Opium and raw pork; there must be a song by The Doors about that.

Guy Cranswick
17th February 2014


What is the date today?

Like a man on an exhausting walk across the tundra I am not quite sure where I am. It all looks the same in every direction, featureless; there is no landmark to act as a guide, only the voices that usher me on step by step.

I am reading The Brothers Karamazov. I have no idea if I like it or not but its there, expansive, intimidating. The weight of orthodox icons, obsessive men, religious doctrine and snow is crushing. The snow isn’t another character aiding or impeding but it’s profoundly immanent. It has to be as its Russia and vastness and snow are inscribed into the national character.

The Brothers Karamazov is almost like a long plane flight where the past is erased and the future is uncertain. All there is for the time being is an aisle, the sound of air conditioning and the strange man two seats up on the left who sits very straight in his chair and is still wearing his business shoes.

Freud said the book was” the most magnificent novel ever written.” His reasons for that high opinion may lie in his own profession. His praise was more than likely formed by seeing the work within his own analytical work in psychology. The characters of Karamazov are nothing if not complex – sublime material for a mind, such as Freud’s, to interpret.

It’s almost too predictable to state that Nabokov didn’t share the same view. There is a shambling, rambling never-ending quality to the book which would have provoked stern moral disapproval from him.

Reading very long books is like having one’s mind wiped. They are worlds unto themselves. The stuff on Orthodox doctrine is not easy and seems to have no end. It’s quite difficult to find the beginning too. If you have no compass for such long digressions on faith in that church it is bewildering. All those names and patronymics become hypnotic and it’s a shame we don’t have them. Even so I have forgotten my name Perhaps it’s Sergei Michailovich by now. I’ll have to check in the list of characters.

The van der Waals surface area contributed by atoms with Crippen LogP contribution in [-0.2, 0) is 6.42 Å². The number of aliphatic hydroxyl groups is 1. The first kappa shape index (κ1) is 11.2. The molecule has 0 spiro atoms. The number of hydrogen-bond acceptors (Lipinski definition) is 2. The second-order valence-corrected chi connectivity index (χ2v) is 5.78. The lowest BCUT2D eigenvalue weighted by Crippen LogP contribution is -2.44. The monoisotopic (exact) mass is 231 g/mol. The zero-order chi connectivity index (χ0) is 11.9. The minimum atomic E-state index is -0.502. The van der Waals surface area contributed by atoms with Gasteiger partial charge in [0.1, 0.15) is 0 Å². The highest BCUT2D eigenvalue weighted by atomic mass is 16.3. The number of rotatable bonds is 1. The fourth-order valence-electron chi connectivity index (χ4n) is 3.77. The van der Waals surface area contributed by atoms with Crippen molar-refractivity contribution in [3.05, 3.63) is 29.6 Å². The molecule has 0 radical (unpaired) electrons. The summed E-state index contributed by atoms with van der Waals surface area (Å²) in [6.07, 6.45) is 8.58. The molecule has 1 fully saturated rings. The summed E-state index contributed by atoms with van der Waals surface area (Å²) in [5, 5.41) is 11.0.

In the post Fiction is good for absolutely nothing I went over a Cold War story of how the KGB used Dostoevsky to understand their enemy. The CIA, on the other hand, spent millions on game theory and psychologists like the Canadian, Dr Cameron, who proposed a means to erase memory and impose new structures on the human mind.

How any of Russia’s enemies were like the characters in The Brothers Karamazov is intriguing. Government officials are more median type personalities than anything in Dostoevsky. Those characters tend to be on the margins. Maybe by reading Dostoevsky the KGB had forgotten what their objective was.

Despite all his work, Dr Cameron’s ECT treatment in the 1950s was a complete failure. All his patients could say after they had had their brains wiped and restored was “I am at ease with myself.” That is not a very durable sentence. Cameron and the KGB had discovered the means to baffle themselves.

I need to find a new direction. Disorientated people are often asked simple things to establish their mental state such as: What is the date today; what month is it; who is the president of the United States?

I know this; it’s, err, right there…it’s Ford – I’m right, aren’t I?

Guy Cranswick
9th February 2014